hi I am a LPN that works in my local er sure there are things that I can't due such as push meds lucky for me all the RNs I work with are very helpful and supportive. I only have three years exp. However I do have my ACLS and PALS. I wk the 7p-7a shift and since I am also trained in the Resp. care department most find it useful to have me around by the way I am responsible for ABG and EKGs. When it all comes down to it we are all nurses are we not we all work towards the same goal(giving the best care to our pts ) right what does it matter what letters are behind our names. I love wking the er, and thank goodness that I live where I am allowed to do so. Usually while the RN is getting push meds ready I am starting the I.V. ect or while she is pushing I am doing other things so it all works out. Everyone helps and the job is done to the best of our ability. I had to earn their respect but that comes with the territory. You have to trust who you are wking with. Does it really matter that I am just an LPN. I have the knowledge to do my job. and do it well by the way. anyhow thats all. god bless everyone
  6. by   Sekar
    IV Push Meds? Here in NC LPNs can push IV Meds, it's been in the LPN scope of practice for a few years now. LPNs in the ER depends on the facility. In the local Army Hospital LPNs are permanent positions. Right now we have LPNs filling in for RNs because there aren't enough RNs to go around. Every shift does have at least ONE RN scheduled, but sometimes the rest of the shift is LPNs. I'm a LPN and Trauma trained since I was just a wee little nurse. I can hold my own with any other nurse in the ER, be it LPN or RN. I've been through 4 real world mass casualties and one war. I've been trained in ACLS, PALS, ATLS and so has every other Nurse in the ER. We have our place in the ER.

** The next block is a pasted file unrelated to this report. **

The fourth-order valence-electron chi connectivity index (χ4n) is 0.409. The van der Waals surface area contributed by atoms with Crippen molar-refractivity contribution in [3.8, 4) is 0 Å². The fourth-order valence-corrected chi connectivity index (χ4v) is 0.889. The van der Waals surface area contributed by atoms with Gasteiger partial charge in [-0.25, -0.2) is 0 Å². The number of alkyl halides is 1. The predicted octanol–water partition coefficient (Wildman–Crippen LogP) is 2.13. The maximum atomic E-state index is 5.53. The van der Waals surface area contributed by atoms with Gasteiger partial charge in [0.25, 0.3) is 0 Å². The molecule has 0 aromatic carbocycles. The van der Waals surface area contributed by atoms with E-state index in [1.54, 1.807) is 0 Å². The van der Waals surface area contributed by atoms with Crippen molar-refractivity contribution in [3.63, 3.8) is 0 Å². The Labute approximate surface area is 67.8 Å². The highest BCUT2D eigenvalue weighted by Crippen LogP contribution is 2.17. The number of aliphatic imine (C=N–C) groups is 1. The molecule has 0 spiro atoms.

7. by   Flo1216
    This is a little off the subject but I agree that the elitist attitude is annoying. I am currently enrolled in a 3 year RN diploma program(I am in my 3rd year) and my program gets looked down upon by BSN programs and ADN programs. The ironic thing is that I get more clinical experience than either of those programs and I will still take the same boards and hold the same license, yet my program is looked upon as inferior. Right now I work as a CNA and even the CNA'S who work in the ER act superior to the CNAS who work in med surg. It is so ridiculous. And then we have CNA's who work in L&D and instead of calling themselves CNA'S, they call themselves " Perinatal Technicians" Give me a break. Why does everything have to be a big pissing contest? If an LPN in the ER can make my job easier and provide good patient care within the scope of his/ her practice, then what is the problem??? So there. (Sorry... I am grouchy)
  8. by   teeituptom
    Howdy Yall
    from deep in the heart of texas

    I think we all just need to go and hit some golf balls, will makes us all feel better, guaranteed
  9. by   RNFROG3